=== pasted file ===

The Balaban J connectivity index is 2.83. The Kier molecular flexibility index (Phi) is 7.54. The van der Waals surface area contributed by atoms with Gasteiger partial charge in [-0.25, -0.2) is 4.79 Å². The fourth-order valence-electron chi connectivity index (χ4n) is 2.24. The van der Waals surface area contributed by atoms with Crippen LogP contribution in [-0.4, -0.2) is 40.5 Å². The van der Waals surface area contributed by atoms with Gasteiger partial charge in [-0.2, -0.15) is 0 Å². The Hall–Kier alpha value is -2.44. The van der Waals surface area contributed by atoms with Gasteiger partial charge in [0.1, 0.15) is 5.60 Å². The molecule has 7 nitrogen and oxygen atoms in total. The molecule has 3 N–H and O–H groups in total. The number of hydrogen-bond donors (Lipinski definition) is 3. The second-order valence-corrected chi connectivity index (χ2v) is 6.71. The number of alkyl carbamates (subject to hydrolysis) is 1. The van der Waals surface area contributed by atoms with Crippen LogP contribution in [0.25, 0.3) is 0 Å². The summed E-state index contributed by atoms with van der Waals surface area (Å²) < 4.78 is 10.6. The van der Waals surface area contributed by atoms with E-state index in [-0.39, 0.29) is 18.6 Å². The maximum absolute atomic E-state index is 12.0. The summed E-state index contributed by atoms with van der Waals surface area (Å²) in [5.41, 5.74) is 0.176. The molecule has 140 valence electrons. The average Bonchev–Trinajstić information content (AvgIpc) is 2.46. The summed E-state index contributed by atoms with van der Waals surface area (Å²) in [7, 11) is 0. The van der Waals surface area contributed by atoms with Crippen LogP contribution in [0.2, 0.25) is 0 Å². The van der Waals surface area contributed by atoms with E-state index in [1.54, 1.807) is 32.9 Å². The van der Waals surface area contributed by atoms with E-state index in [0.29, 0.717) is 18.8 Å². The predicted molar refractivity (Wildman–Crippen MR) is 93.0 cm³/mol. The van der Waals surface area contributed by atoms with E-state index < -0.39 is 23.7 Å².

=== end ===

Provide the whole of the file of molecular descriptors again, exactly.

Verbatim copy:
The Balaban J connectivity index is 2.83. The Kier molecular flexibility index (Phi) is 7.54. The van der Waals surface area contributed by atoms with Gasteiger partial charge in [-0.25, -0.2) is 4.79 Å². The fourth-order valence-electron chi connectivity index (χ4n) is 2.24. The van der Waals surface area contributed by atoms with Crippen LogP contribution in [-0.4, -0.2) is 40.5 Å². The van der Waals surface area contributed by atoms with Gasteiger partial charge in [-0.2, -0.15) is 0 Å². The Hall–Kier alpha value is -2.44. The van der Waals surface area contributed by atoms with Gasteiger partial charge in [0.1, 0.15) is 5.60 Å². The molecule has 7 nitrogen and oxygen atoms in total. The molecule has 3 N–H and O–H groups in total. The number of hydrogen-bond donors (Lipinski definition) is 3. The second-order valence-corrected chi connectivity index (χ2v) is 6.71. The number of alkyl carbamates (subject to hydrolysis) is 1. The van der Waals surface area contributed by atoms with Crippen LogP contribution in [0.25, 0.3) is 0 Å². The summed E-state index contributed by atoms with van der Waals surface area (Å²) < 4.78 is 10.6. The van der Waals surface area contributed by atoms with E-state index in [-0.39, 0.29) is 18.6 Å². The maximum absolute atomic E-state index is 12.0. The summed E-state index contributed by atoms with van der Waals surface area (Å²) in [5.41, 5.74) is 0.176. The molecule has 140 valence electrons. The average Bonchev–Trinajstić information content (AvgIpc) is 2.46. The summed E-state index contributed by atoms with van der Waals surface area (Å²) in [7, 11) is 0. The van der Waals surface area contributed by atoms with Crippen LogP contribution in [0.2, 0.25) is 0 Å². The van der Waals surface area contributed by atoms with E-state index in [1.54, 1.807) is 32.9 Å². The van der Waals surface area contributed by atoms with E-state index in [0.29, 0.717) is 18.8 Å². The predicted molar refractivity (Wildman–Crippen MR) is 93.0 cm³/mol. The van der Waals surface area contributed by atoms with E-state index < -0.39 is 23.7 Å².